My hopes and dreams that one day I could be “someone” in this country flew up to the sky. That was just one example of the many times she would instill in me motivation and guidance so that I would apply myself to graduate from high school in two years. She was the one who introduced me to my counselor to ensure that I was getting the right classes that would help me learn English faster and complete the high school requirements. She gave me academic tools, guidance, and an English and Spanish dictionary that I still have. She motivated me by saying that if I studied and received a college education, I could also travel the world like her. Her trust, commitment, simplicity, and interest influenced me tremendously later on in college to decide to become a teacher. Ms. Montoya’s passion, love, and patience to teach her subject matter and students were transmitted instantly. I believed her. I was very fortunate to have had her.

She not only cared for my academic success but also for my well-being. Even when I was not in her class anymore because my second year in high school as a senior I was taking regular English classes, she was constantly checking in on me. That fear and intimidation that I first felt in her class became admiration and respect for her and her profession. She was intentional and purposeful. Now, I have become a passionate teacher and world traveler, hoping one day my students will get inspired and expand their horizons as well.

“She advocated for me”

Jessica Levine is an innovative educator who strives to provide exceptional learning experiences for students and adult learners. She has presented on multiple topics focused on effective technology integration and innovative practices at the national and local level. Connect with her on twitter: @SCTechJess:

I want you to reflect on your career as an educator. When designing lessons, implementing classroom-management strategies, and connecting with your students, do you find yourself thinking about your childhood experiences? To this day, I often think about the experiences I had as a student. Even though I’ve had some amazing teachers throughout my elementary, secondary, and postsecondary school years, there are two teachers who have played an integral part in my professional and personal life. It has been close to 20 years since I’ve been in middle school; however, the qualities Mr. Tagg and Mrs. Bendell displayed are unforgettable.

Mr. Tagg was my Algebra 1 Honors teacher in 8th grade at Berkeley Middle School. Math has always been my favorite subject in school, but having Mr. Tagg as a teacher made my math class even better. He was very approachable and enthusiastic about teaching. There was never a dull moment in his class. I remember engaging in fun lessons and learning practical strategies to solve complex algebra problems. The most memorable part of my class was when Mr. Tagg turned the topic of probability and statistics into a game-based baseball unit. We also went on a field trip to a minor-league baseball game in Charleston. It was a remarkable experience because I had an opportunity to see what I was learning in school right before my eyes in the real world. As an educator, I strive to re-enact moments like this for students and other educators in the classroom and through my professional-development sessions.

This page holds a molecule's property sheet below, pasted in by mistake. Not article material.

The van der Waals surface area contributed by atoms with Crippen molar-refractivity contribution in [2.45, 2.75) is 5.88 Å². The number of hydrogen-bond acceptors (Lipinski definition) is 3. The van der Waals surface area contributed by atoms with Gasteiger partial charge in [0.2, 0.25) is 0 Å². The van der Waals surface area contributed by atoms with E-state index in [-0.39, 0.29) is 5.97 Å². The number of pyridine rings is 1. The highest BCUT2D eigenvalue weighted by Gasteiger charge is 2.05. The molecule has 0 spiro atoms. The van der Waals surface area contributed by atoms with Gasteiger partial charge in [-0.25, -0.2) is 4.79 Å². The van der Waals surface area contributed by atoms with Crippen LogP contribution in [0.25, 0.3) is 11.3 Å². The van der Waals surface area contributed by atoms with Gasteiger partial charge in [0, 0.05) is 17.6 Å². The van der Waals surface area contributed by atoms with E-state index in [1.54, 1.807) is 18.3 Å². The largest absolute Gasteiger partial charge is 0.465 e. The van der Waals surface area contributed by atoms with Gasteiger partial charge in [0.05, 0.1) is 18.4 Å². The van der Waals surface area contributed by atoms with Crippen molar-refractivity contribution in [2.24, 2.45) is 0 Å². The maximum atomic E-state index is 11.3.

Another phenomenal teacher I had was Mrs. Bendell. She also taught at Berkeley Middle School where she was my 6th grade Honors English teacher. I can truly say she instilled a love for writing and public speaking within me. She provided me with so many strategies to develop great speeches and writing samples. She was my only English teacher who allowed my classmates and me to share all of our writing samples with one another. I used to look forward to delivering my speeches and hearing from my classmates to get new ideas. As an adult, I have had an opportunity to deliver a Ted talk at the 2019 ISTE Conference. I’ve also presented at multiple national, state, and local conferences.

When I think about Mrs. Bendell, I also remember her being an advocate for me. The first couple of weeks in middle school, I was in the wrong classes. Before coming to middle school, I was in gifted and talented classes. For some odd reason, my schedule did not reflect this when I went to middle school. One day I spoke with Mrs. Bendell and shared with her my concerns. I told her that I was not in the right classes and that I should be in her Honors English class. Instead of brushing it off, she advocated for me. She went to the guidance department to share this information with them. She also told them how she felt it was necessary to change my schedule. Long story short, Mrs. Bendell was able to get my schedule changed within two weeks. I will never forget what she did for me. This is why I make sure to advocate for all of my students. Every child needs educators who will have their best interest at heart.